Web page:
UNIQUE HISTORY:The building has housed numerous organizations, including the headquarters of Air Asia, which repaired US military aircraft during the Cold War
By Hung Jui-chin and William Hetherington / Staff reporter, with staff writer
A group of history enthusiasts in Tainan has been interviewing hundreds of overseas Taiwanese in a bid to preserve the city’s old US military officers’ club, once a part of the Shueijiaoshe (水交社) military dependents’ village.
Since 1950, the building — currently the Tainan Senior Citizens Center — has taken on a variety of roles, including serving as a barracks for US soldiers and housing the Tainan American School, the Tainan American Club and the headquarters of Air Asia.
Hsieh Yin-ching (解吟情), spokesperson for the American Military and Civilian Personnel in Tainan Research Association, has over the past five years been collecting information about the building’s history.
Hsieh, who has interviewed more than 150 people, said it is regretful that the building’s history has nearly been forgotten.
She said the biggest challenge to tracking down information and materials is that most of the people who used the building have long since left the nation — most returned to the US.
The base was responsible for the repair of all US military aircraft in the region, which was carried out by Air Asia, making it the largest aircraft service center in East Asia, Hsieh said.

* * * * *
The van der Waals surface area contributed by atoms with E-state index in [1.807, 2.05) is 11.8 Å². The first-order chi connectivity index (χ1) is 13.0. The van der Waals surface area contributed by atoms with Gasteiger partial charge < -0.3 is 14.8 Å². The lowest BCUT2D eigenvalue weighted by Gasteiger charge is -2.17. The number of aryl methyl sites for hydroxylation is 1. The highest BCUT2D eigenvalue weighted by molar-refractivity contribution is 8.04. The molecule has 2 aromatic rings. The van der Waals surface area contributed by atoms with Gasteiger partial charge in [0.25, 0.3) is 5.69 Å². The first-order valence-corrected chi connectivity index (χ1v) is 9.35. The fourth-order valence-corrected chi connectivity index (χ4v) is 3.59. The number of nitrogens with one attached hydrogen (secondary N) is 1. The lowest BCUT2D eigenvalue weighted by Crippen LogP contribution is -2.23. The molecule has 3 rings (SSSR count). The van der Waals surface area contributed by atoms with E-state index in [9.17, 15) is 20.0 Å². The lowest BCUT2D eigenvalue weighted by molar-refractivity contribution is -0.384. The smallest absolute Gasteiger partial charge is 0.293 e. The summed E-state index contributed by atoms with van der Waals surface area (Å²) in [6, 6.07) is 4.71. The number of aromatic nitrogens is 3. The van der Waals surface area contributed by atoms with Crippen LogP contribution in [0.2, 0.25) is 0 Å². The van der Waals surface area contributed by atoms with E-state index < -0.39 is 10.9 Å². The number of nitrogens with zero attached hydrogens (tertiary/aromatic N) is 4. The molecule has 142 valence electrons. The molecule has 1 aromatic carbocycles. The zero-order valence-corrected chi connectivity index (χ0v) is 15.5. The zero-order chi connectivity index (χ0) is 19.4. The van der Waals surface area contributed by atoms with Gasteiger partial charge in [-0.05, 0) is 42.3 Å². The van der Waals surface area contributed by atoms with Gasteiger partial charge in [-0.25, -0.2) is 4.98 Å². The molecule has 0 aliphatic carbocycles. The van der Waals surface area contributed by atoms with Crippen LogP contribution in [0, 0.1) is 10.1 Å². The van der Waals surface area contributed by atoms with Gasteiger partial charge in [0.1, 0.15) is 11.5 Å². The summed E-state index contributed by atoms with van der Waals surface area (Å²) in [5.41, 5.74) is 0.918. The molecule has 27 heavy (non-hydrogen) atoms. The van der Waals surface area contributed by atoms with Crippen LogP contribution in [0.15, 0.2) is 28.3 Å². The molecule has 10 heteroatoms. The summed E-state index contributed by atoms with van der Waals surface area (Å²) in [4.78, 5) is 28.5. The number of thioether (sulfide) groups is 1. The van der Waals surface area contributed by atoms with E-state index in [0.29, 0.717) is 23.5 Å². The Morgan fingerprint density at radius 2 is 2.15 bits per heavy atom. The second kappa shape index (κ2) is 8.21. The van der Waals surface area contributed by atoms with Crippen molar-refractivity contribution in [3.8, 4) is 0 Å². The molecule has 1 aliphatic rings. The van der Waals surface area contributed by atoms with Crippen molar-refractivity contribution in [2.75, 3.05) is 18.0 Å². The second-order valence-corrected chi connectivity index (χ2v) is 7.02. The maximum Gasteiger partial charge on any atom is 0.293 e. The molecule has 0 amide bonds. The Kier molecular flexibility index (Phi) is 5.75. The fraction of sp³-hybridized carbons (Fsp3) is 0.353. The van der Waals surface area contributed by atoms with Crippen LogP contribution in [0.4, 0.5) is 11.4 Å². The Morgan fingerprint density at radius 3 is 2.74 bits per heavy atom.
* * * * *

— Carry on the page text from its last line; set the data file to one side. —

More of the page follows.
Air Asia was created as the service unit for Air America, a dummy corporation used by the CIA to conduct covert operations. After a number of sales and transfers, Taiwan Aerospace Corp acquired Air Asia in 1994.
From 1958 to 1962, the US Air Force’s 868th Tactical Missile Squadron was stationed at the base. Armed with MGM-1 Matador cruise missiles, the unit provided US Taiwan Defense Command a quick-strike nuclear deterrent.
At a time when Taiwan’s existence was under threat, it was the presence of the US that held the enemy at bay, Hsieh said, adding: “This is an undeniable fact.”
It is rare for the history of a base in Taiwan to span from the Japanese colonial era, through the US military presence, to Chinese National Party (KMT) control, Hsieh said, adding that the government should do what it can to preserve the story of the officers’ club for future generations.